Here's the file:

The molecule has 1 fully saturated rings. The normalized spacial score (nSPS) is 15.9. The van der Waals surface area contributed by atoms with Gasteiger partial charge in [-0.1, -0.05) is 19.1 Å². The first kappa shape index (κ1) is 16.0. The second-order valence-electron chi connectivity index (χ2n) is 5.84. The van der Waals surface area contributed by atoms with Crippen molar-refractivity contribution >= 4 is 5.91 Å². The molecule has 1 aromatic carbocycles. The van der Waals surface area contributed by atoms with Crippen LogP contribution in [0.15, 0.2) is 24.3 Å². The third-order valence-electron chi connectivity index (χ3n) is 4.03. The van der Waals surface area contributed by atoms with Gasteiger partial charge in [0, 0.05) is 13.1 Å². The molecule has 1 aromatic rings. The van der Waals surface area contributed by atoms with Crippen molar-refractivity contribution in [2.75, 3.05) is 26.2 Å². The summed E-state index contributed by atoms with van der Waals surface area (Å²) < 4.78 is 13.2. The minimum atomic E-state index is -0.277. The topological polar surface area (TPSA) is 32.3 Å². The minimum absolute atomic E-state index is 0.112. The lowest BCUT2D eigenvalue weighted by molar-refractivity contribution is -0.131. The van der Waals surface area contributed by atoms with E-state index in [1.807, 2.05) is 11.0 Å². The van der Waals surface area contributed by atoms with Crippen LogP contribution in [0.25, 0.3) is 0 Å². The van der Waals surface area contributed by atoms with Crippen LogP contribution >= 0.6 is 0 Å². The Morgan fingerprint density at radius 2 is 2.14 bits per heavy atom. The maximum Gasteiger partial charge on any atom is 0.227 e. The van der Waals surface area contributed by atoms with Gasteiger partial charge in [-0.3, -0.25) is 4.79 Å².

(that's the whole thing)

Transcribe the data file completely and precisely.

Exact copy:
The molecule has 1 fully saturated rings. The normalized spacial score (nSPS) is 15.9. The van der Waals surface area contributed by atoms with Gasteiger partial charge in [-0.1, -0.05) is 19.1 Å². The first kappa shape index (κ1) is 16.0. The second-order valence-electron chi connectivity index (χ2n) is 5.84. The van der Waals surface area contributed by atoms with Crippen molar-refractivity contribution >= 4 is 5.91 Å². The molecule has 1 aromatic carbocycles. The van der Waals surface area contributed by atoms with Crippen LogP contribution in [0.15, 0.2) is 24.3 Å². The third-order valence-electron chi connectivity index (χ3n) is 4.03. The van der Waals surface area contributed by atoms with Gasteiger partial charge in [0, 0.05) is 13.1 Å². The molecule has 1 aromatic rings. The van der Waals surface area contributed by atoms with Crippen molar-refractivity contribution in [2.75, 3.05) is 26.2 Å². The summed E-state index contributed by atoms with van der Waals surface area (Å²) < 4.78 is 13.2. The minimum atomic E-state index is -0.277. The topological polar surface area (TPSA) is 32.3 Å². The minimum absolute atomic E-state index is 0.112. The lowest BCUT2D eigenvalue weighted by molar-refractivity contribution is -0.131. The van der Waals surface area contributed by atoms with E-state index in [1.807, 2.05) is 11.0 Å². The van der Waals surface area contributed by atoms with Crippen LogP contribution in [0.25, 0.3) is 0 Å². The van der Waals surface area contributed by atoms with Crippen LogP contribution >= 0.6 is 0 Å². The Morgan fingerprint density at radius 2 is 2.14 bits per heavy atom. The maximum Gasteiger partial charge on any atom is 0.227 e. The van der Waals surface area contributed by atoms with Gasteiger partial charge in [-0.3, -0.25) is 4.79 Å².